Robert Hardy

Hardy as Cornelius Fudge in Harry Potter and the Order of the Phoenix
Timothy Sydney Robert Hardy

(1925-10-29)29 October 1925
Cheltenham, Gloucestershire, England
Died3 August 2017(2017-08-03) (aged 91)
Alma materMagdalen College, Oxford
Years active1949[1][2]–2017
Elizabeth Fox
Sally Pearson

Timothy Sydney Robert Hardy CBE FSA (29 October 1925 – 3 August 2017) was an English actor who had a long career in theatre, film and television. He began his career as a classical actor and later earned widespread recognition for roles such as Siegfried Farnon in the BBC television series All Creatures Great and Small, Cornelius Fudge in the Harry Potter film series and Winston Churchill in several productions, beginning with the Southern Television series Winston Churchill: The Wilderness Years. He was nominated for the BAFTA for Best Actor for All Creatures Great and Small in 1980 and Winston Churchill: The Wilderness Years in 1982. Aside from acting, Hardy was an acknowledged expert on the medieval English longbow and wrote two books on the subject.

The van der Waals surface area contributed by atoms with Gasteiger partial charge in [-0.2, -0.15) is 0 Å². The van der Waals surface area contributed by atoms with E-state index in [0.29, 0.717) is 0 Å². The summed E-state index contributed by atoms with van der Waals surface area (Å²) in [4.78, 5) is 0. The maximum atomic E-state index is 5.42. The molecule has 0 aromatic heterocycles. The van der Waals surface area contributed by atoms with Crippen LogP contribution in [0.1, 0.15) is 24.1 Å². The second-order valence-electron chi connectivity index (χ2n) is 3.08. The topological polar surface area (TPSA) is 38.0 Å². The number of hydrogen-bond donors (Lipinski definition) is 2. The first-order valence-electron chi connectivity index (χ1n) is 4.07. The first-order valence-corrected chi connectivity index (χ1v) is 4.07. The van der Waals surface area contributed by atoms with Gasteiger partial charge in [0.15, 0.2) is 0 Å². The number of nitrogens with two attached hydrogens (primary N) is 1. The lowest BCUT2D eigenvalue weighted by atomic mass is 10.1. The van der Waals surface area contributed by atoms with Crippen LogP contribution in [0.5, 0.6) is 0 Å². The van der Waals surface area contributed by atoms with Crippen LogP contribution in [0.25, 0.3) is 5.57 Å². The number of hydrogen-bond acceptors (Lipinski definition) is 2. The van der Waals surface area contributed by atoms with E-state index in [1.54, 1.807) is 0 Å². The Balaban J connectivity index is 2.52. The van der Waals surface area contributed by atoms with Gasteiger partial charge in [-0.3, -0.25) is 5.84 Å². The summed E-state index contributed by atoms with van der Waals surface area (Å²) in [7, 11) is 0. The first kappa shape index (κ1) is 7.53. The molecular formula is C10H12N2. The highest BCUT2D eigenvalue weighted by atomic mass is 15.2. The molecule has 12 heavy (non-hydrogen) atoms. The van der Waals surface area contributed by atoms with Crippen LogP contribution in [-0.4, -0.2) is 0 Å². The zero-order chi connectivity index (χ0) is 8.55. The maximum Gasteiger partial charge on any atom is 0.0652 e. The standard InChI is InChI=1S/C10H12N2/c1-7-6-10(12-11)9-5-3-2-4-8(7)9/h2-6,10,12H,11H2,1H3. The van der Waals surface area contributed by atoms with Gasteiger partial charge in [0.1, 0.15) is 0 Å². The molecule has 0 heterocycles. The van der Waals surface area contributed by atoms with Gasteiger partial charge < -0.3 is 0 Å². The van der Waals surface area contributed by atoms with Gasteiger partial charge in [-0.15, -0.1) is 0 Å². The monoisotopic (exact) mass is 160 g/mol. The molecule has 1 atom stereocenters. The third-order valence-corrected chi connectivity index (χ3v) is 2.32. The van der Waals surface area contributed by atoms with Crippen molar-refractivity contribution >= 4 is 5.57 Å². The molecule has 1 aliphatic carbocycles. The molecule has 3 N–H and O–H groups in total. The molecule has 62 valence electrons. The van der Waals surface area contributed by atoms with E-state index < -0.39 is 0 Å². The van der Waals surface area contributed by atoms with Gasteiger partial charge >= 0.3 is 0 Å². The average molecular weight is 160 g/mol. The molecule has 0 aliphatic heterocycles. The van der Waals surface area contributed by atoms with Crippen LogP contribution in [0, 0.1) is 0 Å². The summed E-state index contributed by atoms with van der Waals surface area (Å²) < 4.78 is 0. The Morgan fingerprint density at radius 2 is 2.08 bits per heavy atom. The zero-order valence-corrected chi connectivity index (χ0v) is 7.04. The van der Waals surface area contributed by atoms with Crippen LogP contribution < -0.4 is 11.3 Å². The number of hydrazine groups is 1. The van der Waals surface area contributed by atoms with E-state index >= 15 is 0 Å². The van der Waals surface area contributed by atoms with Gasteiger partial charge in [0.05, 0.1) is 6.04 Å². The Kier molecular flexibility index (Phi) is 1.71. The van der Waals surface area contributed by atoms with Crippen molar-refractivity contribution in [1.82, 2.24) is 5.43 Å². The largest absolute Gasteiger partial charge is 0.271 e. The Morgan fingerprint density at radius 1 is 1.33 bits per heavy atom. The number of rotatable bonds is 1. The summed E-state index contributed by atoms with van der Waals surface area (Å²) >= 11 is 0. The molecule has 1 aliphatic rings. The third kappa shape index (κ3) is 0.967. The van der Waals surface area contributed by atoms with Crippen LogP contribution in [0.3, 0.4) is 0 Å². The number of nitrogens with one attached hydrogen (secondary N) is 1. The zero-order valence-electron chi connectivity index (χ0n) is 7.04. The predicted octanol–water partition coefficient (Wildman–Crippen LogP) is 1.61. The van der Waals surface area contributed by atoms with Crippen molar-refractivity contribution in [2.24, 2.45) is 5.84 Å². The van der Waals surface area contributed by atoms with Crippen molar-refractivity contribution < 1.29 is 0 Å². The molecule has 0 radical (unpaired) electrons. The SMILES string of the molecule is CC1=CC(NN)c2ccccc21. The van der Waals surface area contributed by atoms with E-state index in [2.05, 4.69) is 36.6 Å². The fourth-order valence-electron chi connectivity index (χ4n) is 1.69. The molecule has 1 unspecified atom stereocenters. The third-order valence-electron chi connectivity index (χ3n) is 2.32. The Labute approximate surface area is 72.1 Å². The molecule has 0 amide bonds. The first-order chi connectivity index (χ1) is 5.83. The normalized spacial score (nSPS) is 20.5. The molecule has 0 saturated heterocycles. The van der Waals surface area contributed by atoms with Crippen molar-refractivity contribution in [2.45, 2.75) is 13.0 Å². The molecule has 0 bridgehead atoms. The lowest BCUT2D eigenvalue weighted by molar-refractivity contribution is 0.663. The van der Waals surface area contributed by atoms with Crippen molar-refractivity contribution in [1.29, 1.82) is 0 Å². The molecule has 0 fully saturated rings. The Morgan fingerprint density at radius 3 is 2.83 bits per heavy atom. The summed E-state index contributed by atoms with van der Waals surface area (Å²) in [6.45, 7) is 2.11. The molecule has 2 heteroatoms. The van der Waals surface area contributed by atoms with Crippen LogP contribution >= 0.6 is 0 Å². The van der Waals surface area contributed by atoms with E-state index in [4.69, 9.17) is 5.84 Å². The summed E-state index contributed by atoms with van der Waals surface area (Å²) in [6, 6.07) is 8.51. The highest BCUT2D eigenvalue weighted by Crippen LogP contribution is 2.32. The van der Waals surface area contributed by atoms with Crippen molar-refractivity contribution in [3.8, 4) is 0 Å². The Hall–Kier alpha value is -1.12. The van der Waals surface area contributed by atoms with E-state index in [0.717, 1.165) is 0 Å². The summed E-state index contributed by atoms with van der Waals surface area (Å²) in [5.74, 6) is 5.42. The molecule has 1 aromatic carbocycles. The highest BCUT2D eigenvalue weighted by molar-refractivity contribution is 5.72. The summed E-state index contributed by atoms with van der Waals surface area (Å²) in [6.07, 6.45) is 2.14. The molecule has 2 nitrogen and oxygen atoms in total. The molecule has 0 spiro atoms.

Early life

Hardy was born in Cheltenham in 1925 to Henry Harrison Hardy, MBE,[3] of Old Farm, Bishop's Cleeve, Tewkesbury, Gloucestershire, and Edith Jocelyn, daughter of Rev. Sydney Dugdale, rector of Whitchurch, Shropshire, a member of a landed gentry family of Wroxall Abbey, Wroxall, Warwickshire.[4][5] Henry Hardy was the headmaster of Cheltenham College and later of Shrewsbury School, and a Major in the Rifle Brigade.[6][7]

Hardy was educated at Rugby School and Magdalen College, Oxford, where his studies were interrupted by service in the Royal Air Force during World War II. He trained as a pilot, receiving part of his instruction in the British Flying Training School Program in Terrell, Texas.[citation needed] Although he visited Los Angeles[8] when on leave from flight training at Terrell, his later acting career never gained a foothold in Hollywood.[1] After service in the RAF, he returned to gain a BA (Hons) in English.[9] On BBC Radio 4's Desert Island Discs he described the degree he obtained as "shabby", although he treasured the time spent studying under C. S. Lewis and J. R. R. Tolkien.[2]